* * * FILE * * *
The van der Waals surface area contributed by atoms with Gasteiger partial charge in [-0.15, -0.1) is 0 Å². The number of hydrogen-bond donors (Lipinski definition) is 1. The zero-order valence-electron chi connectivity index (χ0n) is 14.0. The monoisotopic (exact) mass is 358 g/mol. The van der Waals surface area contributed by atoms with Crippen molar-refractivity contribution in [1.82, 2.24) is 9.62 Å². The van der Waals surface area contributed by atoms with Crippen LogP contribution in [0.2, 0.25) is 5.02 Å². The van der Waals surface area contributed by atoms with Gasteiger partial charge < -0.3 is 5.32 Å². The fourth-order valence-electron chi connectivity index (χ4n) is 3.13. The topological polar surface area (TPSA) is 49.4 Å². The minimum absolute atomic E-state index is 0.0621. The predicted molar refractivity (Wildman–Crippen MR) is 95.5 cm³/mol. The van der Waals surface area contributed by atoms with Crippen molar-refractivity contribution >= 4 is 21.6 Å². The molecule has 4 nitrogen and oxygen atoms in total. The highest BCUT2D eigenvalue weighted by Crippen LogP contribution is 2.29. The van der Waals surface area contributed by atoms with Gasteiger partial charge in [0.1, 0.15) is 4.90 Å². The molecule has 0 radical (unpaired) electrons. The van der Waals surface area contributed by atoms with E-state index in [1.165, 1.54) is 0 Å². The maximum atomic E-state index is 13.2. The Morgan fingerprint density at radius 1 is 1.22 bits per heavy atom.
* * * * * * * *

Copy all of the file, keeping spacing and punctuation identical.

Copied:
The van der Waals surface area contributed by atoms with Gasteiger partial charge in [-0.15, -0.1) is 0 Å². The number of hydrogen-bond donors (Lipinski definition) is 1. The zero-order valence-electron chi connectivity index (χ0n) is 14.0. The monoisotopic (exact) mass is 358 g/mol. The van der Waals surface area contributed by atoms with Crippen molar-refractivity contribution in [1.82, 2.24) is 9.62 Å². The van der Waals surface area contributed by atoms with Crippen LogP contribution in [0.2, 0.25) is 5.02 Å². The van der Waals surface area contributed by atoms with Gasteiger partial charge < -0.3 is 5.32 Å². The fourth-order valence-electron chi connectivity index (χ4n) is 3.13. The topological polar surface area (TPSA) is 49.4 Å². The minimum absolute atomic E-state index is 0.0621. The predicted molar refractivity (Wildman–Crippen MR) is 95.5 cm³/mol. The van der Waals surface area contributed by atoms with Crippen molar-refractivity contribution >= 4 is 21.6 Å². The molecule has 4 nitrogen and oxygen atoms in total. The highest BCUT2D eigenvalue weighted by Crippen LogP contribution is 2.29. The van der Waals surface area contributed by atoms with Gasteiger partial charge in [0.1, 0.15) is 4.90 Å². The molecule has 0 radical (unpaired) electrons. The van der Waals surface area contributed by atoms with E-state index in [1.165, 1.54) is 0 Å². The maximum atomic E-state index is 13.2. The Morgan fingerprint density at radius 1 is 1.22 bits per heavy atom.